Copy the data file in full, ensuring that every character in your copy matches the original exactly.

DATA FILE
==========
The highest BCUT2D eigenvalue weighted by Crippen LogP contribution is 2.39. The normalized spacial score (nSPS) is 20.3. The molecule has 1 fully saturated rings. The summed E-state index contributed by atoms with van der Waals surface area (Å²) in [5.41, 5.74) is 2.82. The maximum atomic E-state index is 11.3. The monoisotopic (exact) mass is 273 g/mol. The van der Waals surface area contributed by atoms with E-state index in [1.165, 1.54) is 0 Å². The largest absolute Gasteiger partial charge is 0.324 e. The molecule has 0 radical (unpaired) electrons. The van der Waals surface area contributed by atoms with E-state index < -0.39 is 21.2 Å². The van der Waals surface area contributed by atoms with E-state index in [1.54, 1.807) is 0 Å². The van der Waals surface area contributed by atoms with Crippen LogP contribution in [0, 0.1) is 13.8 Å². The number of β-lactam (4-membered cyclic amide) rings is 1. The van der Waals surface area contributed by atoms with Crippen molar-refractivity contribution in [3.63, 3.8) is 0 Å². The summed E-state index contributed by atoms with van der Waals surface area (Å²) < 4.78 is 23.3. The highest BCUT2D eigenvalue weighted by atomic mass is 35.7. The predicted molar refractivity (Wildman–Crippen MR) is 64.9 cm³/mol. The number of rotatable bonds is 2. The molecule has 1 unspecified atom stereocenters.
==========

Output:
The highest BCUT2D eigenvalue weighted by Crippen LogP contribution is 2.39. The normalized spacial score (nSPS) is 20.3. The molecule has 1 fully saturated rings. The summed E-state index contributed by atoms with van der Waals surface area (Å²) in [5.41, 5.74) is 2.82. The maximum atomic E-state index is 11.3. The monoisotopic (exact) mass is 273 g/mol. The van der Waals surface area contributed by atoms with E-state index in [1.165, 1.54) is 0 Å². The largest absolute Gasteiger partial charge is 0.324 e. The molecule has 0 radical (unpaired) electrons. The van der Waals surface area contributed by atoms with E-state index < -0.39 is 21.2 Å². The van der Waals surface area contributed by atoms with E-state index in [1.54, 1.807) is 0 Å². The van der Waals surface area contributed by atoms with Crippen LogP contribution in [0, 0.1) is 13.8 Å². The number of β-lactam (4-membered cyclic amide) rings is 1. The van der Waals surface area contributed by atoms with Crippen molar-refractivity contribution in [3.63, 3.8) is 0 Å². The summed E-state index contributed by atoms with van der Waals surface area (Å²) < 4.78 is 23.3. The highest BCUT2D eigenvalue weighted by atomic mass is 35.7. The predicted molar refractivity (Wildman–Crippen MR) is 64.9 cm³/mol. The number of rotatable bonds is 2. The molecule has 1 unspecified atom stereocenters.